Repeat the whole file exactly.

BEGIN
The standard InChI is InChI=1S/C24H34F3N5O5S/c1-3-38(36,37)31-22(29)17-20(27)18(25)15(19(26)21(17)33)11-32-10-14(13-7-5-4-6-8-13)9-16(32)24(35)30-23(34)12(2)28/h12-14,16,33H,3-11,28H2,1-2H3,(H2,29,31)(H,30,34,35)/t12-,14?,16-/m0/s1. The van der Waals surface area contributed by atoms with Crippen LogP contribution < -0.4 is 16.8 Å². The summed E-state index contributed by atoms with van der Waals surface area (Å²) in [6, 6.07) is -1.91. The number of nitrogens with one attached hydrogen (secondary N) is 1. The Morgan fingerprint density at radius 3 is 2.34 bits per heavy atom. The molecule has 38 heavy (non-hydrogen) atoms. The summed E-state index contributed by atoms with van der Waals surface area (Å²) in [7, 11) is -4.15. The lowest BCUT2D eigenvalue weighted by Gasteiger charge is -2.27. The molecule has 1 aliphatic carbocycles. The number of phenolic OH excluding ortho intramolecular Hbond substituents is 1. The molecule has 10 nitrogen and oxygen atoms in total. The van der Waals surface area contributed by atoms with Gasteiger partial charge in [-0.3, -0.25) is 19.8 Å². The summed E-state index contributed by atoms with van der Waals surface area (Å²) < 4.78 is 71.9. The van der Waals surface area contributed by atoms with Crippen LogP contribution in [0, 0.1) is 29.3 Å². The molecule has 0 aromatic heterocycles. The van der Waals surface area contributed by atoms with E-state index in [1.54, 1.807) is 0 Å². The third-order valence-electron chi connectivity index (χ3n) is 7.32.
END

The standard InChI is InChI=1S/C24H34F3N5O5S/c1-3-38(36,37)31-22(29)17-20(27)18(25)15(19(26)21(17)33)11-32-10-14(13-7-5-4-6-8-13)9-16(32)24(35)30-23(34)12(2)28/h12-14,16,33H,3-11,28H2,1-2H3,(H2,29,31)(H,30,34,35)/t12-,14?,16-/m0/s1. The van der Waals surface area contributed by atoms with Crippen LogP contribution < -0.4 is 16.8 Å². The summed E-state index contributed by atoms with van der Waals surface area (Å²) in [6, 6.07) is -1.91. The number of nitrogens with one attached hydrogen (secondary N) is 1. The Morgan fingerprint density at radius 3 is 2.34 bits per heavy atom. The molecule has 38 heavy (non-hydrogen) atoms. The summed E-state index contributed by atoms with van der Waals surface area (Å²) in [7, 11) is -4.15. The lowest BCUT2D eigenvalue weighted by Gasteiger charge is -2.27. The molecule has 1 aliphatic carbocycles. The number of phenolic OH excluding ortho intramolecular Hbond substituents is 1. The molecule has 10 nitrogen and oxygen atoms in total. The van der Waals surface area contributed by atoms with Gasteiger partial charge in [-0.3, -0.25) is 19.8 Å². The summed E-state index contributed by atoms with van der Waals surface area (Å²) < 4.78 is 71.9. The van der Waals surface area contributed by atoms with Crippen LogP contribution in [0, 0.1) is 29.3 Å². The molecule has 0 aromatic heterocycles. The van der Waals surface area contributed by atoms with E-state index in [1.54, 1.807) is 0 Å². The third-order valence-electron chi connectivity index (χ3n) is 7.32.